MEKK4WT/K1361R and MEKK4K1361R TS cells have significantly inhibited JNK and p38 activities (Fig. (Fig.5).5). Therefore, undifferentiated wild-type TS cells were treated for 2 days with inhibitors for JNK, p38, or MEK1/2 as controls and expression of trophoblast cell type markers was analyzed by quantitative RT-PCR (Fig. (Fig.7B).7B). Inhibition of JNK produced a modest decrease in the stem cell marker EsRRβ and had no or little effect on the giant cell markers PlI and proliferin (Fig. (Fig.7B).7B). In striking contrast, dramatic increases in the message levels of both spongiotrophoblast (Tpbpα) and syncytiotrophoblast (Gcm1) markers were observed with JNK inhibition but not with inhibition of p38 or MEK1/2 (Fig. (Fig.7B).7B). The induction of Gcm1 and Tpbpα was dose dependent for SP600125, indicating that JNK activity directly correlates with inhibition of Tpbpα and Gcm1 expression (Fig. (Fig.7C).7C). In contrast, p38 or MEK1/2 inhibition did not enhance the expression of any trophoblast cell type markers but actually decreased expression of the giant cell markers (PlI and proliferin) (Fig. (Fig.7B).7B). Activity of p38 is markedly inhibited in MEKK4WT/K1361R and MEKK4K1361R TS cells, but unlike inhibition of JNK, inhibition of p38 is not critical for regulation of Tpbpα and Gcm1 expression. Interestingly, inhibition of the ERK1/2 pathway with the MEK1/2 inhibitor U0126 caused a complete loss of the stem cell marker EsRRβ in the TS cells (Fig. (Fig.7B),7B), suggesting an important function of ERK1/2 in EsRRβ expression. Cumulatively, these data indicate that JNK signaling selectively inhibits expression of Tpbpα and Gcm1. Further, it is the reduced JNK activity in TS cells expressing the kinase-inactive MEKK4 mutant protein, and not the loss of p38 activity, which is responsible for the enhanced Tpbpα and Gcm1 expression in kinase-inactive TS cells.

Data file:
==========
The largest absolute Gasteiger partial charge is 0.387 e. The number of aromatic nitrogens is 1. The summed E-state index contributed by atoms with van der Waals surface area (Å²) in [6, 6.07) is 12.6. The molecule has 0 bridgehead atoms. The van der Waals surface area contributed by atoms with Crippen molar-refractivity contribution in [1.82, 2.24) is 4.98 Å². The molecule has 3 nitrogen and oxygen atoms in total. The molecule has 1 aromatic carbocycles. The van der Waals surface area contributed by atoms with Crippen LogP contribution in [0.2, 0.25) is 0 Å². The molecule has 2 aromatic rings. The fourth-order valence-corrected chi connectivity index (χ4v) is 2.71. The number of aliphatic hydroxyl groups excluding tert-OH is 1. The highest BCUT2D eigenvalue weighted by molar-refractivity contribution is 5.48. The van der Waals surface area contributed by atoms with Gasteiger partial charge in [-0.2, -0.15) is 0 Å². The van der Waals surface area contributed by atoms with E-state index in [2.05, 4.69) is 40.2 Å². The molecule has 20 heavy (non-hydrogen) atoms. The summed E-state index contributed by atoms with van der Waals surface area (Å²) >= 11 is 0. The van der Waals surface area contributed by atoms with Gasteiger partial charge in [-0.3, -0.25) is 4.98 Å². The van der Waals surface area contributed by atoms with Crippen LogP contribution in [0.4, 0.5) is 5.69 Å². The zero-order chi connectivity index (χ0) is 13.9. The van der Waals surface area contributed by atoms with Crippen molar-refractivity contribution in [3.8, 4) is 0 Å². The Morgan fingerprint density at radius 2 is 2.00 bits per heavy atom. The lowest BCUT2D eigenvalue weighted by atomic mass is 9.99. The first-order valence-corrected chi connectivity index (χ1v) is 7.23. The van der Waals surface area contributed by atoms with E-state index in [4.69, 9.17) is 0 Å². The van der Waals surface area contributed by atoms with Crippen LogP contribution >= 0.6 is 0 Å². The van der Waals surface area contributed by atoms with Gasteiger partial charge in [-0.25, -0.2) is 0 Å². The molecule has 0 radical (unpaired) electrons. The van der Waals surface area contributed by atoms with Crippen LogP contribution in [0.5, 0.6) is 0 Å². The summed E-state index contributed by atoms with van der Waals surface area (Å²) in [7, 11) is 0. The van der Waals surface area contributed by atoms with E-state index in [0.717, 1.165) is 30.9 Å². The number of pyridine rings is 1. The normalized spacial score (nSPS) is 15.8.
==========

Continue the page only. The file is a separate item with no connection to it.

Loss of specific MAP3K signaling dramatically alters the expression of specific AP-1 complex proteins, resulting in changes in promoter-bound AP-1 composition and gene expression (8, 12, 13). We defined the expression of specific Jun and Fos proteins in wild-type and MEKK4WT/K1361R TS cells during trophoblast differentiation. The expression levels of ATF-2, c-Jun, and c-Fos were similar in wild-type and MEKK4 kinase-inactive TS cells (data not shown). In contrast, the expression levels of Fra-1, Fra-2, and JunB were altered (Fig. (Fig.8A).8A). Expression levels of Fra-1 and JunB were inhibited and expression of Fra-2 was increased in MEKK4 kinase-inactive TS cells relative to wild-type TS cells.
Quantitative RT-PCR analysis demonstrated that Fra-1 and JunB mRNA expression levels were reduced in MEKK4WT/K1361R TS cells (Fig. (Fig.8B).8B). Inhibition of JNK in wild-type TS cells resulted in a strong inhibition of Fra-1 mRNA expression, indicating that JNK regulates the mRNA levels for Fra-1 (Fig. (Fig.8C).8C). Unlike Fra-1, JNK inhibition had a weak effect on JunB mRNA levels. Binding of inactive JNK to JunB has been shown to promote the ubiquitination and degradation of JunB (12), and JNK has also been shown to activate the E3 ubiquitin ligase Itch, resulting in degradation of JunB and c-Jun in T cells (13). Proteasome inhibition using MG132 modestly increased JunB protein in both MEKK4WT/K1361R and wild-type TS cells (Fig. (Fig.8D),8D), suggesting that altered proteasome-mediated degradation is not the major mechanism for regulating JunB protein levels in TS cells. Changes in JunB expression appear to be regulated by MEKK4 largely independently of JNK activity in TS cells.